Rally ‘Round the Dinner Table

2011.Jan.26 Wednesday · 0 comments

in Casa SaltShaker, Food & Recipes

“In 1909 the Automobile Club de Monaco (Sport Automobile Velocipedique Monegasque) started planning a car rally at the behest of Albert I, Prince of Monaco. The Monte Carlo Rally was to start at points all over Europe and converge on Monte Carlo. In January 1911 23 cars set out from 11 different locations and Rougier was among the nine who left Paris to cover a 1,020 kilometres (634 mi) route. The event was won by Henri Rougier in a Turcat-Méry 25 Hp. The rally comprised both driving and then somewhat arbitrary judging based on the elegance of the car, passenger comfort and the condition in which it arrived in the principality. The outcry of scandal when the results were published changed nothing, so Rougier was proclaimed the first winner.”

– Wikipedia

Although not the hundredth rally this year, as it’s not held annually, this last weekend was the centennial of that first Monte Carlo Rally. But who amongst us knows what the cuisine of Monte Carlo, i.e., Monaco, is like. Who among us even knew that the cuisine is called Monégasque? It is not surprising given its location that the cuisine is heavily influenced by both southern French and northern Italian, but it might be to find that the combination of sweet and sour is a defining element of many dishes, and that cod is practically a daily staple.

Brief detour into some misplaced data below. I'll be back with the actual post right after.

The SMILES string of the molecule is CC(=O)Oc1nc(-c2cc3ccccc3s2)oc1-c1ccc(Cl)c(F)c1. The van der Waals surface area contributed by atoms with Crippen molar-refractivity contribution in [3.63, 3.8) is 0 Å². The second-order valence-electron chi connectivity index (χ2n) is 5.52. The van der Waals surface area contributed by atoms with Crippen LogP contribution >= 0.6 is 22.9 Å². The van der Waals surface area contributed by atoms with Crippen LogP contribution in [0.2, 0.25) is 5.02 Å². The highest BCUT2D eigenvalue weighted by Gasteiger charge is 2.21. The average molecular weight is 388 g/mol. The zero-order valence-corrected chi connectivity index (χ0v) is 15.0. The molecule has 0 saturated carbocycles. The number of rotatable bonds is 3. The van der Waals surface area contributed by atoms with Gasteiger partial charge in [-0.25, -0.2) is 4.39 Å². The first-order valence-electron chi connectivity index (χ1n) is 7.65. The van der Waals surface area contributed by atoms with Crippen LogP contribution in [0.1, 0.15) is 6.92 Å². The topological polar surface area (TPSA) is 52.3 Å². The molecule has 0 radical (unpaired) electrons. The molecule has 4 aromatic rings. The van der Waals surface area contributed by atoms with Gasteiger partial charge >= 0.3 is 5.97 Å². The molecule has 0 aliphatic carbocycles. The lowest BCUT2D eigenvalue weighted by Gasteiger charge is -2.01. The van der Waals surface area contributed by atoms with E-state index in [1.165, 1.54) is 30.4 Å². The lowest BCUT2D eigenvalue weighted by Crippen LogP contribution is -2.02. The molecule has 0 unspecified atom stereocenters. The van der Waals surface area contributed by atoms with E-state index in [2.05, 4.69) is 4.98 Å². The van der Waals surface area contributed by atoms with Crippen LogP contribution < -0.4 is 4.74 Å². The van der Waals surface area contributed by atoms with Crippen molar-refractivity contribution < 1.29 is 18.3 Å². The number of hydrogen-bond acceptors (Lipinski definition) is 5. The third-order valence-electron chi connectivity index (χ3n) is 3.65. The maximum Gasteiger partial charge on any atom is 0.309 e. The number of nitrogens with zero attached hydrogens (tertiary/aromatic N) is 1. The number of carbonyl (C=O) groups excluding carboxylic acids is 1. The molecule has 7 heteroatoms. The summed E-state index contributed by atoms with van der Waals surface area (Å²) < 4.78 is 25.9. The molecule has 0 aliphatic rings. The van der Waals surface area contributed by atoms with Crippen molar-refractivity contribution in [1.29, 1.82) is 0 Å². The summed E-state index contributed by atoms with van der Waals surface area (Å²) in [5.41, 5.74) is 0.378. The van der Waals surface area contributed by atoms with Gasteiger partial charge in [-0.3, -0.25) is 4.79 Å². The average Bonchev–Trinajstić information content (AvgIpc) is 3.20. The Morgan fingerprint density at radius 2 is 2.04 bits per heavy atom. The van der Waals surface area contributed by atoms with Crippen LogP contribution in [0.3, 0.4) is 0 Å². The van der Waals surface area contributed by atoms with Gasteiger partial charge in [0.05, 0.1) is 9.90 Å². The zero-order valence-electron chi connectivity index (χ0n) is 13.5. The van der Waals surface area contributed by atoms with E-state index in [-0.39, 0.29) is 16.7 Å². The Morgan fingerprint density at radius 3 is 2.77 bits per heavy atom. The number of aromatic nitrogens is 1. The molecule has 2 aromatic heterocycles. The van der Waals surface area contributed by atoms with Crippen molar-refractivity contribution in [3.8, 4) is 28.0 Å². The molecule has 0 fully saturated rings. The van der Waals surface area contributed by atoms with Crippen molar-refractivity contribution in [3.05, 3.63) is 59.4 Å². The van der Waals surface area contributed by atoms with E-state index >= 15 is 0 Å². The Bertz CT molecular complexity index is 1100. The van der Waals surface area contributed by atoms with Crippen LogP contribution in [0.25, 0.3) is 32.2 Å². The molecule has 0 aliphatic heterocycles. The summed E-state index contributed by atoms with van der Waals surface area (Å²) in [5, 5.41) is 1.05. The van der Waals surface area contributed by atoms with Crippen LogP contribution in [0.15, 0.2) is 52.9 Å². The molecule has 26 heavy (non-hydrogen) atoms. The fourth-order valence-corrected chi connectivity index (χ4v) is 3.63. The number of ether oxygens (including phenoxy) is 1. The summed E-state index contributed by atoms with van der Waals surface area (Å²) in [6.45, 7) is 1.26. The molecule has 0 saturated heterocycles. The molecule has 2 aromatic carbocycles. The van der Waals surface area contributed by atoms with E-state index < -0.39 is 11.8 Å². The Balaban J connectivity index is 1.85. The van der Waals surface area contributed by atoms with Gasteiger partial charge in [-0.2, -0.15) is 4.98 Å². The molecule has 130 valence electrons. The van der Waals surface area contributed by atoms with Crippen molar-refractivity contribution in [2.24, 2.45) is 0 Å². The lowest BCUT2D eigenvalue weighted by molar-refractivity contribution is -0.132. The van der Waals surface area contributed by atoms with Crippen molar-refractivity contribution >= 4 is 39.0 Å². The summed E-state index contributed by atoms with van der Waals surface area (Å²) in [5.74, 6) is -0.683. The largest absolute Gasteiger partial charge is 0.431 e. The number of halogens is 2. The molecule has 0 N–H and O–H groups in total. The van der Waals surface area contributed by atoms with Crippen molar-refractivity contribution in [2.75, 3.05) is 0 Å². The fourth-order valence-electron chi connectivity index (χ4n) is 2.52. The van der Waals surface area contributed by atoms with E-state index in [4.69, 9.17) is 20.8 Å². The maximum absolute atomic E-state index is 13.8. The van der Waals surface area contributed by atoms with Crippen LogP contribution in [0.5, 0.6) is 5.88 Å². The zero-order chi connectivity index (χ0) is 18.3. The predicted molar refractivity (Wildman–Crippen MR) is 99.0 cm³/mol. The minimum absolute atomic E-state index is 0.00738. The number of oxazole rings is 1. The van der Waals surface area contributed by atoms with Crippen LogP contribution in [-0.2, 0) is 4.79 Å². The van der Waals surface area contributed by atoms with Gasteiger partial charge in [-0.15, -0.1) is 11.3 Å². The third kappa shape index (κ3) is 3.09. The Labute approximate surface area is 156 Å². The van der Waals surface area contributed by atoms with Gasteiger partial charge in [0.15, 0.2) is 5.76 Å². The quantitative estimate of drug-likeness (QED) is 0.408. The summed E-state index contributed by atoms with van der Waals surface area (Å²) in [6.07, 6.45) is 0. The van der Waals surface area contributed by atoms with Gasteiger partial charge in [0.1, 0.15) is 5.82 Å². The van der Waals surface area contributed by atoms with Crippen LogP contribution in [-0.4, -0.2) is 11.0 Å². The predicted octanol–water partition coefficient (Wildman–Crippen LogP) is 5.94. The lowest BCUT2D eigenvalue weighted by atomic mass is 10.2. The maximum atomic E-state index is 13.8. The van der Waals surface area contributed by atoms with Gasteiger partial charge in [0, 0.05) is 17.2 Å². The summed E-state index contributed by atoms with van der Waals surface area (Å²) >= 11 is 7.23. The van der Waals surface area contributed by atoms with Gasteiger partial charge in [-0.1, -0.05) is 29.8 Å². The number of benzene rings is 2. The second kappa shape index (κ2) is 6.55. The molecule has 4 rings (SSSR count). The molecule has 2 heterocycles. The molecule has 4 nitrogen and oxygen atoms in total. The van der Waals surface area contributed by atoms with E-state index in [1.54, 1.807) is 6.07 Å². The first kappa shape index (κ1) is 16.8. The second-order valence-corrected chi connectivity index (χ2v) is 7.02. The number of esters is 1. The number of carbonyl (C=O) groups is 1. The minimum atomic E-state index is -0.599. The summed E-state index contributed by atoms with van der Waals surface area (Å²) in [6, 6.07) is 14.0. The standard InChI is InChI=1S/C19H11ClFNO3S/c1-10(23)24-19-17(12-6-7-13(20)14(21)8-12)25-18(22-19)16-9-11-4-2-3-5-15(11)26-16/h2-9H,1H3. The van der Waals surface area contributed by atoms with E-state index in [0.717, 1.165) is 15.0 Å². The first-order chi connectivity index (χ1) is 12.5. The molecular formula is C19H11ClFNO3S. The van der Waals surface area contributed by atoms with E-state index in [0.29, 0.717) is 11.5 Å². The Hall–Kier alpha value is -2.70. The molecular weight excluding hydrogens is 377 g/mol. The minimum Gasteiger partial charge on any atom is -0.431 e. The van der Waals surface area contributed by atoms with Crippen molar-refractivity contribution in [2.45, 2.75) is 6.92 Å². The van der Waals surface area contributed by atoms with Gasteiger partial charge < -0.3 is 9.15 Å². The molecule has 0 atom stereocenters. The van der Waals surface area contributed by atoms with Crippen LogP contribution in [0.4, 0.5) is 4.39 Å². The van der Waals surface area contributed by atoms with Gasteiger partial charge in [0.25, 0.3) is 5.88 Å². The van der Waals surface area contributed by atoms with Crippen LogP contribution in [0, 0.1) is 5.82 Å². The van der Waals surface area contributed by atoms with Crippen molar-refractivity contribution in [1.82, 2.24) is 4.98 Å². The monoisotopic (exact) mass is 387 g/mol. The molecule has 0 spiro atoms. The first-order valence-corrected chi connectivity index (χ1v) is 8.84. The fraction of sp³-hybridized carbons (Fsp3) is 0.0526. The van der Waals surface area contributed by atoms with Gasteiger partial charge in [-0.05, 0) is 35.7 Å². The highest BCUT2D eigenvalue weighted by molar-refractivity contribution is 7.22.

Smoked Sardine Salad

Smoked fish does not seem to be a big part of the diet, but I did spot a few dishes that relied on smoked mackerel. No fresh mackerel were to be found, but fresh sardines were in abundance at the fish market this last week. I decided on smoking them over green tea using the method I’ve outlined before. From there, the dish probably bears little resemblance to anything monégasque, in fact, in looking at it, it seems almost like a deconstructed NY deli platter of some sort. Well, there you go, various influences and all that…. Accompanying the smoked sardine on each plate, at the top, a bit of roasted beet puree (roasted beets, olive oil, vegetable stock, salt and pepper) and some fresh watercress. Below, from left to right, brunoise (small dice) of carrot, celery and red onion, each lightly blanched and shocked, and then mixed with olive oil mayo, tangerine zest, salt and white pepper; then, a schmear of blended together thick yogurt and whipped cream cheese, horseradish, rice vinegar, salt and white pepper, topped with a small dice of roasted beets, some tangerine segments, and caviar.